Home » Revealed: Government plans for finding alien life

Revealed: Government plans for finding alien life

The government appears to be taking the search for aliens seriously (Picture: Getty)

The government is officially gearing up for the discovery of aliens, a move described as ‘long overdue’ by the UK’s leading UFO expert.

A Freedom of Information request has revealed the Department for Science, Innovation and Technology (DSIT) is currently researching how it will react to the so-called ‘black swan’ event that is discovering extraterrestrial life, including announcing the find to the public. 

A black swan event is an unpredictable event that has wide-ranging consequences, but in hindsight appears to have been inevitable.

The report is investigating whether a plan already exists – none has ever been made public – what a plan would look like and how the UK can be ‘on the front foot’ should such an astounding scientific discovery finally be made.

It is being conducted over six months and will be finalised in July, at which point a new government could be in receipt of it.

An internal report will be presented to the DSIT Permanent Secretary setting out recommendations for an action plan including opportunities, challenges and areas of expertise.

While a summary of the work states the primary focus of the report will be ‘the impact on the science landscape’, it will also consider the wider impact.

Humans have pondered the existence of other lifeforms, at least on record, since medieval times. In recent decades, reports of UFOs have soared, the most famous being the Roswell incident in 1947, when a craft allegedly crashed in the New Mexico desert.

The site of the famous Roswell incident (Picture: Getty)

Looking outward, scientists around the world are focused on the search for extraterrestrial life (SETI), scanning the skies for signs of other beings, whether microscopic or advanced civilisations.

Should a definitive discovery be made, the ramifications for science, governments and society will be significant, hence many in the industry arguing for better planning.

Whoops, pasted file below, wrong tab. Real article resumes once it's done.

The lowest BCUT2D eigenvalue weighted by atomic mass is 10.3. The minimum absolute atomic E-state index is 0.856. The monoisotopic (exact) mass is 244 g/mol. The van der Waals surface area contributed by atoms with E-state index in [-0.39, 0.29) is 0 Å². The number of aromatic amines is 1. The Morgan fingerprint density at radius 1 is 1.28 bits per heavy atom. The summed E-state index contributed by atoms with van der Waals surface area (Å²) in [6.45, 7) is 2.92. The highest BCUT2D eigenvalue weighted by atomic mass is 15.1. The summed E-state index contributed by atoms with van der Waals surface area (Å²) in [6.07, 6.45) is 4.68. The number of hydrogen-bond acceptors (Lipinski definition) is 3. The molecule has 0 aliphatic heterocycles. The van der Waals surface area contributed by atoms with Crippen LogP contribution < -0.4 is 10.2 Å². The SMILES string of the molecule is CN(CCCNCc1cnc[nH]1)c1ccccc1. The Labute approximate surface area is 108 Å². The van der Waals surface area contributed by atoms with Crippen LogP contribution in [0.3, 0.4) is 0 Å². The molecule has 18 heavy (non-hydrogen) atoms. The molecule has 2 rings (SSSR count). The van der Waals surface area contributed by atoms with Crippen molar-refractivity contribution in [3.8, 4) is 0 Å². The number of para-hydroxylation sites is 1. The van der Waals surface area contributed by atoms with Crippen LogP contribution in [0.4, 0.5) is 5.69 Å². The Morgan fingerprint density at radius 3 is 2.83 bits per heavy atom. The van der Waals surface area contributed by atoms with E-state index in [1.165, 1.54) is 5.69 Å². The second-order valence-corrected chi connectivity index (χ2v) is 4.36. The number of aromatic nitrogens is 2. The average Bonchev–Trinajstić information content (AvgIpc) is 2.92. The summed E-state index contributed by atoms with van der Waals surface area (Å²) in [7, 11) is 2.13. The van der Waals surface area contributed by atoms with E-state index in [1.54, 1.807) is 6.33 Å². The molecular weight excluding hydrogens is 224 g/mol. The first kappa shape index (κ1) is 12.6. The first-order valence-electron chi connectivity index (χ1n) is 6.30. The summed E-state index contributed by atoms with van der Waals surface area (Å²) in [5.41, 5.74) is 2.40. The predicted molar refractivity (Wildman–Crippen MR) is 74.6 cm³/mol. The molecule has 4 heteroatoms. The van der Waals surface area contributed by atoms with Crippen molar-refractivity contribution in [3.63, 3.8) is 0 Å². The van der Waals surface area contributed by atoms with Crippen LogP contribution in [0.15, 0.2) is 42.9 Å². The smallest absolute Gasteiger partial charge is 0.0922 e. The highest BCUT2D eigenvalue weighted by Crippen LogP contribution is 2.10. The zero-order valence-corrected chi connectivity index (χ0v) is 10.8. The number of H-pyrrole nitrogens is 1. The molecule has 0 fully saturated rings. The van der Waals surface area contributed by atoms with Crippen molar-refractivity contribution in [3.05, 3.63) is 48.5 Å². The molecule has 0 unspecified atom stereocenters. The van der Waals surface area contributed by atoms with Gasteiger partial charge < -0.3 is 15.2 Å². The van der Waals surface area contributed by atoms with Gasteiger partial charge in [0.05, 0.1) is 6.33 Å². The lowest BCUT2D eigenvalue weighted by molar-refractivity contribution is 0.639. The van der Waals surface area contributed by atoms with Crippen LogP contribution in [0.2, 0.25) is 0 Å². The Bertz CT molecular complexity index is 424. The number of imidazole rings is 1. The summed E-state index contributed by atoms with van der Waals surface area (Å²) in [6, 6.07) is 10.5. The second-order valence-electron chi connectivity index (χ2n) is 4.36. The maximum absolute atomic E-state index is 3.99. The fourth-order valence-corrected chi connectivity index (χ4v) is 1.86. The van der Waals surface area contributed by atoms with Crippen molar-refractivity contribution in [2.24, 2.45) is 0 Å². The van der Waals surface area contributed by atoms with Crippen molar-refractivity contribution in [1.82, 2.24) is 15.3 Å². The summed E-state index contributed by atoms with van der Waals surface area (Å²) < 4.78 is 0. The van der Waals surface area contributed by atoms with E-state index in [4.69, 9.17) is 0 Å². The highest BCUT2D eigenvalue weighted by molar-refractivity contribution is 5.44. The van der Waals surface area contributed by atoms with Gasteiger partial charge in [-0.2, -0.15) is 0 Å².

One such voice is Nick Pope, who investigated UFOs for the Ministry of Defence (MoD).

Nick Pope says plans for a response to finding alien life are long overdue (Picture: N Pope)

‘I’m very pleased to hear this study is being carried out, because it’s long overdue,’ said Mr Pope. ‘Rumours are circulating in the scientific community that strong evidence of a biosignature has already been detected by the James Webb Space Telescope, and whatever might have been found, it’s very possible that an announcement about a biosignature – or perhaps even a techosignature – is imminent. 

‘As always, it’s better to have a plan and not need it, than need it and not have it.’

A biosignature is any characteristic, such as an element or molecule, that offers evidence of past or present alien life. Technosignatures are any property or effect that shows past or present technology.

‘DSIT rightly categorises the discovery of extraterrestrial life as a black swan scientific event,’ said Mr Pope. ‘It’s arguably the ultimate black swan scientific event. The societal impact of finding extraterrestrial life is impossible to overstate. It would arguably be the biggest and most important scientific discovery of all time, and the most impactful. 

‘This is particularly true if we find intelligent life, especially if we were to interact with it in some way. This would have profound effects on almost every aspect of society, including politics, religion, science, technology, and much more besides. 

‘In the worst case scenario, we might be facing an existential threat.’

Astronomers around the world are scanning the skies for signs of alien life (Picture: Getty)

Despite numerous countries conducting their own searches, there is little official guidance at any level regarding what will happen in the event of discovering alien life – or even making contact.